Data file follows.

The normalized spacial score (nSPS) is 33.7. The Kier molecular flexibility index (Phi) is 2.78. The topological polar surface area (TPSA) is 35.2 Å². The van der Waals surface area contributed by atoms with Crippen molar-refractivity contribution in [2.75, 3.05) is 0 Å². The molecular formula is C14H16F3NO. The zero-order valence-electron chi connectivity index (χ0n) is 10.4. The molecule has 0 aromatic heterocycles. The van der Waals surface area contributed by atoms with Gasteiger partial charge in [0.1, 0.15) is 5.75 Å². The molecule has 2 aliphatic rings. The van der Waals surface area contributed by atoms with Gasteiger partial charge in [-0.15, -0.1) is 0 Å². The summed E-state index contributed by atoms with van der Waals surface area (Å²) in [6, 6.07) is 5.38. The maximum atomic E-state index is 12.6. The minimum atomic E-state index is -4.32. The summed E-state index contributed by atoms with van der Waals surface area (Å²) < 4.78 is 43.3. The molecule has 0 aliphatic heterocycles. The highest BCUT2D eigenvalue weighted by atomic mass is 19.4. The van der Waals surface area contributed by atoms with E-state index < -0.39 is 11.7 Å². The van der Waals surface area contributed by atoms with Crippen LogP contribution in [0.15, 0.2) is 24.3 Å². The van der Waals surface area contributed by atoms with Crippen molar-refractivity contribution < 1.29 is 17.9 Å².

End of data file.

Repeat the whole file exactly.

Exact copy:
The normalized spacial score (nSPS) is 33.7. The Kier molecular flexibility index (Phi) is 2.78. The topological polar surface area (TPSA) is 35.2 Å². The van der Waals surface area contributed by atoms with Crippen molar-refractivity contribution in [2.75, 3.05) is 0 Å². The molecular formula is C14H16F3NO. The zero-order valence-electron chi connectivity index (χ0n) is 10.4. The molecule has 0 aromatic heterocycles. The van der Waals surface area contributed by atoms with Gasteiger partial charge in [0.1, 0.15) is 5.75 Å². The molecule has 2 aliphatic rings. The van der Waals surface area contributed by atoms with Gasteiger partial charge in [-0.15, -0.1) is 0 Å². The summed E-state index contributed by atoms with van der Waals surface area (Å²) in [6, 6.07) is 5.38. The maximum atomic E-state index is 12.6. The minimum atomic E-state index is -4.32. The summed E-state index contributed by atoms with van der Waals surface area (Å²) < 4.78 is 43.3. The molecule has 0 aliphatic heterocycles. The highest BCUT2D eigenvalue weighted by atomic mass is 19.4. The van der Waals surface area contributed by atoms with E-state index < -0.39 is 11.7 Å². The van der Waals surface area contributed by atoms with Crippen LogP contribution in [0.15, 0.2) is 24.3 Å². The van der Waals surface area contributed by atoms with Crippen molar-refractivity contribution < 1.29 is 17.9 Å².